The Origin ID block is identified with a function code 38, ASCII charac­ter '­&', and may be sent by the TRANSMIT­TER after the account block.  The Origin ID block will contain the Caller ID, Cellular ESN or other media relative number that identifies the point of origin for the carrier being used by the TRANSMITTER.  The Origin ID num­ber is an ASCII coded number of no more than 32 digits.  The number is repre­sented most significant digit first.

 

The TRANSMITTER may send only one Origin ID block during a communi­cation session.

 

Example 9 in Appendix B shows a typical Origin ID Block.  This example shows the acknowl­edge request bit set and the reverse channel enable bit cleared.  While the acknowledge request bit should be set at all times, the reverse channel enable bit may be set as required by the TRANSMITTER.  Based on this, the block header could be 47 or C7 hexadecimal. 

 

The ASCII block is identified with a function code 65, ASCII character A.  This code signifies that the block contains text information and is used to transmit ASCII data.  ASCII data longer than 63 bytes may be transferred in data groups. This block may be used for general comments.

 

Example 10 in Appendix B shows a typical ACSII Text Block.

 

The Extended block is identified with a function code 88, ASCII char­acter X.  This code signifies that the block contains arbitrary infor­mation not defined by the standard.  The action taken following this code is de­termined by the manu­facturer(s) of the RECEIVER and TRANS­MITTER.

 

Proprietary formats may be packaged using the X block after provid­ing device identification with the Configura­tion Block (see section 5.3.1).  Implementa­tion of features not found in the standard may be provided in this way.  Note that data within the ex­tended block is not required to be ASCII character ori­ented; i.e. data bytes may be the full range 00-FF Hex.  However, for compatibil­ity with the SIA Computer Interface Standard, implementors are restricted to the printable range of ASCII values (20-7E Hex).

 

Example 11 in Appendix B shows a typical Extended Block. Application may be made to have useful data structures submitted for incorpo­ration into this Standard, see sec­tion

 

The Listen-In block is identified with a function code 76, ASCII char­acter L.  This code signifies that the sender wishes to insert a listen-in period.  Listen-In allows the TRANSMITTER to place audio informa­tion from the protected premise directly on the phone line.  Only the TRANSMITTER may request a listen-in period.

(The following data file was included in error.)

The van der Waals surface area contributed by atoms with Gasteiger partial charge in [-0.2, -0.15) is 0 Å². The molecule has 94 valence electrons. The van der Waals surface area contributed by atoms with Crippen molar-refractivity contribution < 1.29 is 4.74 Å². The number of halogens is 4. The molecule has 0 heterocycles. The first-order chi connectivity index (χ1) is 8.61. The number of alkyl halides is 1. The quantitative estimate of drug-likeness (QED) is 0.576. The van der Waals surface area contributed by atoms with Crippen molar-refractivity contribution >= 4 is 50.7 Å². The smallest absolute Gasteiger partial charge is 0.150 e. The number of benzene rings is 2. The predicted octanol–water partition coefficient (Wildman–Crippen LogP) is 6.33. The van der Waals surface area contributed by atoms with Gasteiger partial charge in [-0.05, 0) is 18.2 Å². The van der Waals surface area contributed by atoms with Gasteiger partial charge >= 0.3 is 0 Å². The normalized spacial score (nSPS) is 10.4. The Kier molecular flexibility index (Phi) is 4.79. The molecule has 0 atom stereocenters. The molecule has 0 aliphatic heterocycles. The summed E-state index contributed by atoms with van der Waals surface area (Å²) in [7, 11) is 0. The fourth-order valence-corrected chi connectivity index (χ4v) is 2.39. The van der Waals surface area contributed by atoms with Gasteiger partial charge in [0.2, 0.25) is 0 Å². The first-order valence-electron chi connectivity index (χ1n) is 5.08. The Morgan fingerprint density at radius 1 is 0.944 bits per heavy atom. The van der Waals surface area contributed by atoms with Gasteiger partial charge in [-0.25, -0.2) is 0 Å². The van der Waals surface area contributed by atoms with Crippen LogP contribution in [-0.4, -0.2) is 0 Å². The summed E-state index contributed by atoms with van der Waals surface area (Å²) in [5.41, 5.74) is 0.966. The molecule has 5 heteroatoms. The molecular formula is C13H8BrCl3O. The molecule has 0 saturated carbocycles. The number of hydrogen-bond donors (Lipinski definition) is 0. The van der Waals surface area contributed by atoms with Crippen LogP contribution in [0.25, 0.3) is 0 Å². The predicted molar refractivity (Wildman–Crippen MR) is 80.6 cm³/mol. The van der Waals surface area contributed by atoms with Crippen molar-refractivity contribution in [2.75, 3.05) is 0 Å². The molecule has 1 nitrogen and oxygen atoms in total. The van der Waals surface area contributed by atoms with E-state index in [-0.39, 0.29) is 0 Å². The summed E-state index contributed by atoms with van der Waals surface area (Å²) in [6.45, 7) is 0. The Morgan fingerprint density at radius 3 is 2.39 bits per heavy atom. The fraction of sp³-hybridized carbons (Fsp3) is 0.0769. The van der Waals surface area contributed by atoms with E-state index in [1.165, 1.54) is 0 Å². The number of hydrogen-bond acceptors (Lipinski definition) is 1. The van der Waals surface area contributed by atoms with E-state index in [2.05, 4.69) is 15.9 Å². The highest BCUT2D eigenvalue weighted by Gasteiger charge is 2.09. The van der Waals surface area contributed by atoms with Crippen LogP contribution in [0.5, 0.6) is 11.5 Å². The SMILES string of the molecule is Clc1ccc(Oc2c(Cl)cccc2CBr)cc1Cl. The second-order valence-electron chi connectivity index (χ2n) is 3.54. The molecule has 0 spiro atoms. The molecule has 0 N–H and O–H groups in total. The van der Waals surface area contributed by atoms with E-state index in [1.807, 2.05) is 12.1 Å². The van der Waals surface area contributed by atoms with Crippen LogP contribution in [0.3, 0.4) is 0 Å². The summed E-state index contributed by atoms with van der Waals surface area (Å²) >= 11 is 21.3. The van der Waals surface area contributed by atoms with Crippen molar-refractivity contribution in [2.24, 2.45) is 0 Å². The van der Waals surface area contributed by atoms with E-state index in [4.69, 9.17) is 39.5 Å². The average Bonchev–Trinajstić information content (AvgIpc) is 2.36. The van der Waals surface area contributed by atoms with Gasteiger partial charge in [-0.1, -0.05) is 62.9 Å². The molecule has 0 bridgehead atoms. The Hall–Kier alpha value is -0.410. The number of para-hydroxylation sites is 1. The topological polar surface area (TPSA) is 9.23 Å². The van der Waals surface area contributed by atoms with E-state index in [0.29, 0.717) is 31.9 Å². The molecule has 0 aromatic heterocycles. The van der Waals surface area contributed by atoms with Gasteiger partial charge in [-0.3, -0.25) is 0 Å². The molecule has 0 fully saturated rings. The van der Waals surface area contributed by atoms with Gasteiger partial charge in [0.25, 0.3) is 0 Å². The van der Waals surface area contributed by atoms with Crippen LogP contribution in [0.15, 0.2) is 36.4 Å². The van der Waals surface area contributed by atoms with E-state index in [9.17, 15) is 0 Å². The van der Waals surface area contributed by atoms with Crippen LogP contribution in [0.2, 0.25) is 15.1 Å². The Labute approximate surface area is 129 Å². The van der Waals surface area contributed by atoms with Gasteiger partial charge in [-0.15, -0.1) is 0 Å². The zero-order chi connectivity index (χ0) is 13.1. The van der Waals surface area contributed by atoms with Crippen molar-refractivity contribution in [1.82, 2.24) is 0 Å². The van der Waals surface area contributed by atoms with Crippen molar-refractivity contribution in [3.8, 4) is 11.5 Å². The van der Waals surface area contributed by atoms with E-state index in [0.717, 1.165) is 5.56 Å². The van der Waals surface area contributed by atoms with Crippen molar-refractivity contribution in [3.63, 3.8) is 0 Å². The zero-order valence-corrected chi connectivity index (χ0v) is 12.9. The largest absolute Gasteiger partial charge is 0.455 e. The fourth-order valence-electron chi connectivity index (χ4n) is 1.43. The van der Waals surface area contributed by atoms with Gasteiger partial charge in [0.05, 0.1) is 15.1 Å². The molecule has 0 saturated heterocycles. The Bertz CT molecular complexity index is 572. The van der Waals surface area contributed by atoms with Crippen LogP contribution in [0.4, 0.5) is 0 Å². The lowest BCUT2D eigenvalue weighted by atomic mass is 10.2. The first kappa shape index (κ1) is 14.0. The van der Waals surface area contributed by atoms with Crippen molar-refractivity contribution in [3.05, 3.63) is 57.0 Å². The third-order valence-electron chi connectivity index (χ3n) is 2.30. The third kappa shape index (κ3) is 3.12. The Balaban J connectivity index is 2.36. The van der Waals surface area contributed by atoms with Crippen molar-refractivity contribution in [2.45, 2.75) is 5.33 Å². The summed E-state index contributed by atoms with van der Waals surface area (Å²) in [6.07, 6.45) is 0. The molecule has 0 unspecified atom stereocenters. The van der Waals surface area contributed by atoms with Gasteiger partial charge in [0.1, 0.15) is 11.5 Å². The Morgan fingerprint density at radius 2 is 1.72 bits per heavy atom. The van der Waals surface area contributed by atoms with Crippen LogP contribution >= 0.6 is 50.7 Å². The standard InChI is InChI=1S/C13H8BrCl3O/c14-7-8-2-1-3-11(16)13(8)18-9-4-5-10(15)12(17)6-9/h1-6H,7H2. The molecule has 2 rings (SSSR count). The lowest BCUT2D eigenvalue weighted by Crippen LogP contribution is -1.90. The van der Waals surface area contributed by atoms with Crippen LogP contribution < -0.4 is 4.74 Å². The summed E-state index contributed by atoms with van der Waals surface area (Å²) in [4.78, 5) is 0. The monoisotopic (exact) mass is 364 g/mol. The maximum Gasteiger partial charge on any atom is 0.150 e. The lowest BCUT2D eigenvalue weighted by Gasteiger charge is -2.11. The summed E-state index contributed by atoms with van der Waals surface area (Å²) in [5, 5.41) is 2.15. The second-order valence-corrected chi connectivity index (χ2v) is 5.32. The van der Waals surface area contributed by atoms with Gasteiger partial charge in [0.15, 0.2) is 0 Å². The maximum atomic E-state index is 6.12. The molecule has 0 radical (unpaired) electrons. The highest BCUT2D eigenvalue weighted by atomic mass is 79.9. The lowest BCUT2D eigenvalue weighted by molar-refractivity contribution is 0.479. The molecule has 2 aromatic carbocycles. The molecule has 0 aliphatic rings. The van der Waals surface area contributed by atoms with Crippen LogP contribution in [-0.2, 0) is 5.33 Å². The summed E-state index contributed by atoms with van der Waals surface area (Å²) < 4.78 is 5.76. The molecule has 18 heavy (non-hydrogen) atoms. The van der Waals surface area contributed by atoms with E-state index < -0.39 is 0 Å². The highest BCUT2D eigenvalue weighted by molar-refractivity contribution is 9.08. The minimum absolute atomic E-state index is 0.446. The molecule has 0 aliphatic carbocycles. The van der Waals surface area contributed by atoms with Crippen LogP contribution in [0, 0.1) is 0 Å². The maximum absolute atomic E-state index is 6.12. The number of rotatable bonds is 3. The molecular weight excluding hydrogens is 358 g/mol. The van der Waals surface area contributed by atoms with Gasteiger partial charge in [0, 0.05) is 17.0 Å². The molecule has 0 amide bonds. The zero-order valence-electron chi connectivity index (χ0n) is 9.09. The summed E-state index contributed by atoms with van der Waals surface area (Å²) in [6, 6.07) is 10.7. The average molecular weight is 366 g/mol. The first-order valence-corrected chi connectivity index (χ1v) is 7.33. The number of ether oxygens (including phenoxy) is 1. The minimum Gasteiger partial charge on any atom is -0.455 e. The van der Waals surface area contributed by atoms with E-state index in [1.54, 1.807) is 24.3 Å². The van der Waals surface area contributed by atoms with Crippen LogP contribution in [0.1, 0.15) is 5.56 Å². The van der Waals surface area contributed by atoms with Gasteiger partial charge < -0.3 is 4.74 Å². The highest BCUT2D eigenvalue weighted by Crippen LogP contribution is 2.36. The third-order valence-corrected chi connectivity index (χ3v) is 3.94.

Data passed in the listen-in block defines the listen-in time in seconds.  The time is represented by an ASCII encoded number of no more than four digits.

 

Example 12 in Appendix B shows a typical Listen-In Block.  The example shows a TRANSMITTER requesting a listen-in time of 30 seconds.  RECEIVERS unable to support the listen-in re­quest should give a Reject response to the listen-in block.

 

Listen-in time is inserted into the normal communication session after the sender receives a positive acknowledge­ment to the listen-in block.  The ac­knowledgement must be a normal positive (no re­verse channel, standby or dis­connect command), or any data block permitted under the rules of implied ac­knowledgement. 

 

Following the listen-in time, the TRANSMITTER will send out the next data block in response to the block re­ceived from the RE­CEIVER prior to the lis­ten in inter­val.  The RECEIVER may hang up at any time during the listen-in period.

 

The V-Channel (voice) block is identified with a function code 86, ASCII character V.  This code signifies that the sender wishes to insert a V-Channel period.  V-Channel time al­lows the TRANSMITTER and RECEIVER to suspend use of the line for digital information, and al­lows the RECEIVER location and TRANSMITTER location to have voice communications.  The V-Channel in­terval itself is marked with V-Channel frame blocks using function code 118, ASCII character v. 

 

Data passed in the V-Channel block defines the V-Channel time in sec­onds.  The time is represented by an ASCII encoded number of no more than four digits. 

 

Example 13 in Appendix B shows a device requesting a V-Channel time of 30 seconds.  Devices unable to support the V-Channel request should give a Reject re­sponse to the V-Channel block.

V-Channel time must be requested with the use of the V function code.  The sender must provide an interval in seconds in the request block.  If the request is made by the RECEIVER, the TRANSMIT­TER (if able to comply) should respond with the v data group de­scribed below.  If a request is made by the TRANSMITTER, the RE­CEIVER should acknowledge with a Reject re­sponse only if unable to comply.  Any valid positive response (no reverse channel, standby or discon­nect command) en­ables the TRANSMITTER to begin the V-Channel group immediately.